Ulysses: Eloquent Master of Language

In this series of posts, I examine the various versions of Odysseus/Ulysses that appear in the classical texts of the Greeks and Romans in an attempt to create a clear picture of who Odysseus really is. Most of the content in this series was written in February of 2013, as part of an assignment for a advanced literature course at Santa Clara University called Classical Mythology in the Western Tradition. In this class, we traced two major mythological figures, Odysseus and Helen, through the western literary tradition, from the ancient days to their modern incarnations.


Ulysses in Ovid’s Metamorphoses: Eloquent Master of Language

Let us end this series with Ovid’s Metamorphoses, a work that carries a strikingly positive view of Ulysses, despite the negative take of other Roman authors.

At times, it seems that Ovid follows the Roman tradition of Ulysses as “that great Greek liar”[1]. He shows us the story of Achaemenides, who was rescued by Aeneas after being abandoned by Ulysses on the island of the Cyclopes[2]: this pays homage to the traditional view of Aeneas being a honest, honorable Roman in contrast to Ulysses, who is willing to set aside friendship to escape with own life. However, this is the extent of Ovid’s negative view toward Ulysses.

The main bulk of Ulysses’ presence in the Metamorphoses is devoted to his debate against Ajax over the arms of Achilles. Ajax begins his speech by saying the following about Ulysses: “In thick of battle I’m superior / But he can always find words that outrun me”[3]. Why, then, are they having a debate, when such a format obviously and unfairly favors Ulysses over Ajax? Ovid sets up the situation in such a way that Ulysses’ victory is inevitable: he wants the master of language to succeed over the warrior.

Ovid’s playful and humorous tone seeks to highlight Ulysses’ brilliance as a wielder of rhetoric and persuasive techniques. For instance, Ulysses strokes away his tears as he “mourns” for Achilles—this action is humorously hidden away in a set of parentheses[4], as if we are not supposed to notice it (though this is a decision that would have been made by the translator, not Ovid himself).

Ulysses turns the worst of possible criticisms—his abandonment of Philoctetes on Lemnos—to his own advantage in the most absurd of ways: Ulysses claims that he saved Philoctetes’ life by “recommend[ing] that he take his leave / From scenes of war… / …to ease his terrors, / His feverish agonies, and take a rest”[5]. This so-called “rest” is such a far cry from the almost ten-year abandonment of Philoctetes that one cannot help but laugh as Ulysses turns one thing into another—one of the many metamorphoses within Ovid’s epic.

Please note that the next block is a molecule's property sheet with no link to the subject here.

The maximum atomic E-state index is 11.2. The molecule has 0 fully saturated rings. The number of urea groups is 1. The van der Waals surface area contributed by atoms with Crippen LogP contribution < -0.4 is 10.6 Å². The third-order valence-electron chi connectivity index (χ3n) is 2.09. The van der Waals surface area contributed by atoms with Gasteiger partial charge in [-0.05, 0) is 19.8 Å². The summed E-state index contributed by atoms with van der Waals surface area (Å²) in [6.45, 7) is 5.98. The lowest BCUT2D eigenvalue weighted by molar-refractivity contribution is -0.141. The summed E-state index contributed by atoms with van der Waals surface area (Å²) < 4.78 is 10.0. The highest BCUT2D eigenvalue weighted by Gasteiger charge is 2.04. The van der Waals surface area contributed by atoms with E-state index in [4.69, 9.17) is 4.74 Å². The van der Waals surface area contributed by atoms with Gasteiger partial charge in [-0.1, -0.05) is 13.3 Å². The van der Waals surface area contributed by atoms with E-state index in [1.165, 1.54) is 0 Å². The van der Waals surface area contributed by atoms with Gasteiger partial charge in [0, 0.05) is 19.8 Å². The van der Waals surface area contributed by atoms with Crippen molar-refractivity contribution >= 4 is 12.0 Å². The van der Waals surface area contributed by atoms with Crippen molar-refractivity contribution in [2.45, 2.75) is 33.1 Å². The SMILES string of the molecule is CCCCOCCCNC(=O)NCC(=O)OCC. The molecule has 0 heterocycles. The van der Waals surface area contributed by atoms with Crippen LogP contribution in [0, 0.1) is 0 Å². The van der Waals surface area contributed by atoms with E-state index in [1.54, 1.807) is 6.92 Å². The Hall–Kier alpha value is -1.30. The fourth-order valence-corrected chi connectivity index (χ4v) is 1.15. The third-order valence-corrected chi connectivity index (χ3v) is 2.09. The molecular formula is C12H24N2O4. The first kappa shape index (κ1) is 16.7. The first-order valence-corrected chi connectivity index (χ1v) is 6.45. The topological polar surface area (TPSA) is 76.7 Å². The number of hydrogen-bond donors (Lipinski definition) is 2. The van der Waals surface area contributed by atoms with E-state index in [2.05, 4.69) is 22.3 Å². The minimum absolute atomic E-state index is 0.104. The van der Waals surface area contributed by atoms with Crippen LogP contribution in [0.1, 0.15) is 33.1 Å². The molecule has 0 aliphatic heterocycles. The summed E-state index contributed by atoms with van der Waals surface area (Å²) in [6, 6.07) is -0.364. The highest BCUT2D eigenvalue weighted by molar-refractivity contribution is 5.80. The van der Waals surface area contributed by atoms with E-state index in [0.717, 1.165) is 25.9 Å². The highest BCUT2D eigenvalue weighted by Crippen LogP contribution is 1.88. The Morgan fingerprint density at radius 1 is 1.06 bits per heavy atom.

Ulysses makes sure to mention that the rest of the army also voted to abandon Philoctetes, just as they voted to declare Palamedes guilty[6]. This once again demonstrates Ulysses’ skill with persuasive rhetoric; by drawing his listeners into complicity with his actions, he ensures that they will agree with his argument.

Ajax accuses Ulysses of using dishonest and dishonorable tactics—attacking only under the cover of darkness[7], for instance—but Ulysses successfully defends the practical gains of his methods: he captured the Palladium on such a night raid, an action which would eventually lead to the fall of Troy[8].

In addition, he convinced Agamemnon that it was necessary to sacrifice Iphigenia[9]; this might be seen as a criticism of Ulyssean practicality, but Ovid’s tone is so light that we do not feel the full, tragic impact of Iphigenia’s death. In fact, in a later scene, Ovid leaves out Ulysses’ role in the death of Polyxena[10], which indicates that he does not want to involve his story in a discussion of the negative aspects of Ulysses’ pragmatism.

In the end, after his speech, “Ulysses’ peers were moved, and as they yielded / They showed the force behind his gift of speech: / The man of words received the soldier’s arms”[11]. Ulysses is victorious through effective use of language and his listeners, in awarding the arms to him, apparently agree that practical gains outweigh the potentially dishonest or dishonorable actions he took to achieve those gains.

As in the Iliad or the Odyssey, Ulysses uses eloquent, persuasive language and cunning tactics to receive glory and honor. Though Ovid dips into the traditional Roman view of Ulysses’ dishonest conduct, he thoroughly praises Ulysses’ use of language, for Ovid himself is a master of clever language and sees that glory and success can and should be given to those who use language well.


To write the above post, I consulted the version of Ovid’s Metamorphoses translated by Horace Gregory. If you’d like to follow along and find exactly where each quotation came from, you’d have to use this edition, since no line numbers are provided. It’s a perfectly decent translation, but I myself found that I did not entirely enjoy reading this version. I’d recommend a different, more modern edition, perhaps the one by Stanley Lombardo.

[1] Metamorphoses, p. 362, H. Gregory, tr. (Mentor). An electronic edition was used, so the page numbers may not align precisely with a physical book.
[2] Metamorphoses, p. 380-1.
[3] Metamorphoses, p. 337.
[4] Metamorphoses, p. 341.
[5] Metamorphoses, p. 349.
[6] Metamorphoses, p. 348.
[7] Metamorphoses, p. 340.
[8] Metamorphoses, p. 351.
[9] Metamorphoses, p. 343-4.
[10] Metamorphoses, p. 353-4.
[11] Metamorphoses, p. 352.


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